Reduced energy use in the North Sea Region horticultural greenhouse industry


GreenGrowing strengthened the innovation capacity and competitiveness in the North Sea Region horticultural greenhouse industry and led to at least a 10% reduction of CO2 emissions.

The project combined a better climate control in the greenhouses, an improved use of novel greenhouse techniques and the use of climate tolerant plant types with ICT tools. Supported by intensive information strategies at the business level, GreenGrowing delivered cost savings and ensured sustainable production. The project created transnational networks linking SMEs, grower organizations and political bodies to transfer innovation and deliver a lasting impact.

01/10/2011 - 30/06/2015
1 - Building on our Capacity for Innovation
Area of Intervention
1.1 Building the innovation capacity of businesses
ERDF Grant
1,848,040.00 €
ERDF Equivalent
183,937.00 €
Total Eligible Budget
4,063,954.00 €
Lead Beneficiary
Department of Horticulture, Aarhus University, Denmark
Carl-Otto Ottosen
Tel: +45 8999 3313
Beneficiaries per Country
Department of Horticulture, Aarhus University
Hochschule Osnabrück
LWK NI Hannover-Ahlem
Bioforsk Norwegian Institute for Agricultural and Environmental Research
SLU, Department of Horticulture, Swedish Agricultural University
PCS: Proefcentrum voor Sierteelt
PCG: Provinciaal Proefzentrum voor de Groenteteelt Oost-Vlaanderen
The Netherlands
Background and Aim


The ambition of GreenGrowing was to reduce energy consumption and CO2-emissions in greenhouses by at least 10%.

The project aimed to

1) implement strategies for energy savings
2) develop new breeding techniques
3) develop a suite of ICT based tools
4) embed documentation, validation and implementation initiatives
5) secure a collaborating platform for regional and national bodies.


Growing plants in greenhouses secures a supply of locally produced and high quality fruit, vegetables and ornamental plants. During the past 100 years, the greenhouse industry in the North Sea Region has become an economically important and successful industry with a current turnover of approximately 10 billion Euros a year from an area of approximately 10,000 ha under glass.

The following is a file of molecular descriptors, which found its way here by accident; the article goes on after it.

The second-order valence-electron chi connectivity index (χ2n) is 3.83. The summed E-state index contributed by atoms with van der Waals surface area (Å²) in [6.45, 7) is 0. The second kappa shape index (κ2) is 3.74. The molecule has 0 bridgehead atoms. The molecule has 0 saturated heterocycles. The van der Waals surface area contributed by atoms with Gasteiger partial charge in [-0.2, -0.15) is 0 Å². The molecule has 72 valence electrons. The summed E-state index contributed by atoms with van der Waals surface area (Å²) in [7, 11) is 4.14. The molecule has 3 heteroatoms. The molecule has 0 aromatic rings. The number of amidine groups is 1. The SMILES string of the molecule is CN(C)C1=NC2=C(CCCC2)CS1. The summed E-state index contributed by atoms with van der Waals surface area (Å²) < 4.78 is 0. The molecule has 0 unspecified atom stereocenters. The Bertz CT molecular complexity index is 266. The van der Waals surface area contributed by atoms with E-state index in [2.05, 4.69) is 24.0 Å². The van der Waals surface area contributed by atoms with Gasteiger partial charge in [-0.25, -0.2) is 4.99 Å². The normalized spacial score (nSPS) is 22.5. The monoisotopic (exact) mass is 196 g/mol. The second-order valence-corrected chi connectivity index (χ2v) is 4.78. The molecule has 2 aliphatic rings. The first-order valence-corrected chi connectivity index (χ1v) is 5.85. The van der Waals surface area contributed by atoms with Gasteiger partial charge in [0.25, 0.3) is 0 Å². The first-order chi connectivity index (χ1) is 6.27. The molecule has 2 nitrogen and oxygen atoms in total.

Greenhouse production systems are becoming increasingly important because they can secure the future supply of quality products during times of climate change, but the energy consumption of the systems is high. Current energy use in the greenhouse industry is estimated to be 400 m³ oil/ha or equivalent to 1040 t CO2/ha. These energy costs are equivalent to 15-25% of the turnover, but recently the costs have increased steeply due to cold winters and increasing energy costs.

For both the orth Sea Region and the long term sustainability of the industry there is a critical need to reduce costs and to improve productivity, energy efficiency and sustainability via reducing CO2-emissions. There is the potential to significantly reduce energy costs in greenhouse production systems through the transfer of knowledge, technologies and eco-innovation into SMEs and the associated industries.

  • Strategies to increase the energy efficiency in greenhouses
  • Identification of plant material with increased tolerance to stress
  • Exemplary 'model greenhouses' from public or private initiatives as demonstration for growers
  • Delivery of an ICT system/module that will translate production and growth models into flexible energy demand curves enabling a flexible and smart use of energy
  • ICT system for energy use evaluation
  • ICT decision support platform with information on energy saving methods and technologies
  • Long lasting transnational network of public bodies

open house Hannover

sensor meeting

open house Hannover

openhouse Hannover

Open house

growers workshop

Greengrowing workshop Brisbane

Openday PCG

conferemce concerning greengrowing

open house

Photos from GreenGrowing

Photos from GreenGrowing

Photos from GreenGrowing

Photos from GreenGrowing

Event Calendar
Events Archive